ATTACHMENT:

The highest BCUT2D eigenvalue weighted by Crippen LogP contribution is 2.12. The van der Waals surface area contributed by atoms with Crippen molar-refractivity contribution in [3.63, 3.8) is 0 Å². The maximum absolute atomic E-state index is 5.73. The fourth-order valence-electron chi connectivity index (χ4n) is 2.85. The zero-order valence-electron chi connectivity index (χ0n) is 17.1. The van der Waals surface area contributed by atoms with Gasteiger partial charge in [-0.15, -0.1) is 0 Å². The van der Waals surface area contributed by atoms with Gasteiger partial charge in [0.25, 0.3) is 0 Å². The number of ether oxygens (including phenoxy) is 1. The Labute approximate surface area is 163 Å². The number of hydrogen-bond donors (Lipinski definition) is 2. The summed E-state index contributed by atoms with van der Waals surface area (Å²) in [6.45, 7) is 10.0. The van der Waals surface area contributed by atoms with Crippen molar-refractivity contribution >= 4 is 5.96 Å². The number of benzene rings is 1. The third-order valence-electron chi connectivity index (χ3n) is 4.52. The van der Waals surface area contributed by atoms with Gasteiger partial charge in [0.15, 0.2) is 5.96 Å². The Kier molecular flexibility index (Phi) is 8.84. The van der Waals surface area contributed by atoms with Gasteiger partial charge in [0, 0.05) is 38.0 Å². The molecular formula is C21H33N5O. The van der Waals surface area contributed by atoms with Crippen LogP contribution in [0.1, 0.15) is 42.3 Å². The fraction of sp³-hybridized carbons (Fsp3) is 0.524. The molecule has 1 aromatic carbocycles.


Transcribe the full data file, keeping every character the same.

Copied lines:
The highest BCUT2D eigenvalue weighted by Crippen LogP contribution is 2.12. The van der Waals surface area contributed by atoms with Crippen molar-refractivity contribution in [3.63, 3.8) is 0 Å². The maximum absolute atomic E-state index is 5.73. The fourth-order valence-electron chi connectivity index (χ4n) is 2.85. The zero-order valence-electron chi connectivity index (χ0n) is 17.1. The van der Waals surface area contributed by atoms with Gasteiger partial charge in [-0.15, -0.1) is 0 Å². The van der Waals surface area contributed by atoms with Gasteiger partial charge in [0.25, 0.3) is 0 Å². The number of ether oxygens (including phenoxy) is 1. The Labute approximate surface area is 163 Å². The number of hydrogen-bond donors (Lipinski definition) is 2. The summed E-state index contributed by atoms with van der Waals surface area (Å²) in [6.45, 7) is 10.0. The van der Waals surface area contributed by atoms with Crippen molar-refractivity contribution >= 4 is 5.96 Å². The number of benzene rings is 1. The third-order valence-electron chi connectivity index (χ3n) is 4.52. The van der Waals surface area contributed by atoms with Gasteiger partial charge in [0.15, 0.2) is 5.96 Å². The Kier molecular flexibility index (Phi) is 8.84. The van der Waals surface area contributed by atoms with Gasteiger partial charge in [0, 0.05) is 38.0 Å². The molecular formula is C21H33N5O. The van der Waals surface area contributed by atoms with Crippen LogP contribution in [0.1, 0.15) is 42.3 Å². The fraction of sp³-hybridized carbons (Fsp3) is 0.524. The molecule has 1 aromatic carbocycles.